In order to allow more long-distance calls to be transmitted, the frequencies transmitted are limited to a bandwidth of about 3,000 hertz. All of the frequencies in your voice below 400 hertz and above 3,400 hertz are eliminated. That's why someone's voice on a phone has a distinctive sound. Compare these two voices:
You can prove that this sort of filtering actually happens by using the following sound files:
Call up someone you know and play the 1,000-hertz sound file on your computer. The person will be able to hear the tone clearly. The person will also be able to hear the 2,000- and 3,000-hertz tones. However, the person will have trouble hearing the 4,000-hertz tone, and will not hear the 5,000- or 6,000-hertz tones at all! That's because the phone company clips them off completely.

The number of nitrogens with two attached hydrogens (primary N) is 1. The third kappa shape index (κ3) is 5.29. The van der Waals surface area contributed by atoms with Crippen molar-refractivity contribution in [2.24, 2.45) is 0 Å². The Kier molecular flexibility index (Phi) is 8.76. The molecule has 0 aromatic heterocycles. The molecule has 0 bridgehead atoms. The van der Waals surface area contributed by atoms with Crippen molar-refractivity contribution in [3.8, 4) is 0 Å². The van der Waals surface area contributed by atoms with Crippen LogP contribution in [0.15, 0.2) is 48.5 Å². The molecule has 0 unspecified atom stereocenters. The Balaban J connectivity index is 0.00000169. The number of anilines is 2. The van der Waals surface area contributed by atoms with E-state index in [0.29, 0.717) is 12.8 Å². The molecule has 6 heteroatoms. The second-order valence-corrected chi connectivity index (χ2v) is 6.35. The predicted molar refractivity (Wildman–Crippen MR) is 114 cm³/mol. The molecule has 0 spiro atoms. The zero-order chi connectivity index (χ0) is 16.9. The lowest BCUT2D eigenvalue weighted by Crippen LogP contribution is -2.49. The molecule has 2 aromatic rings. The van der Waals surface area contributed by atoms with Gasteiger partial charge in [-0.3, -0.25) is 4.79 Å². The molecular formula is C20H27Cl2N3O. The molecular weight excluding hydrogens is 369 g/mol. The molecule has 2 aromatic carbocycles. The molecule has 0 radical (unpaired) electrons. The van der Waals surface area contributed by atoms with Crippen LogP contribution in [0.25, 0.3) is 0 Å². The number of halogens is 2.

For lots more information on telephones, telephone networks and related technologies, check out the links below.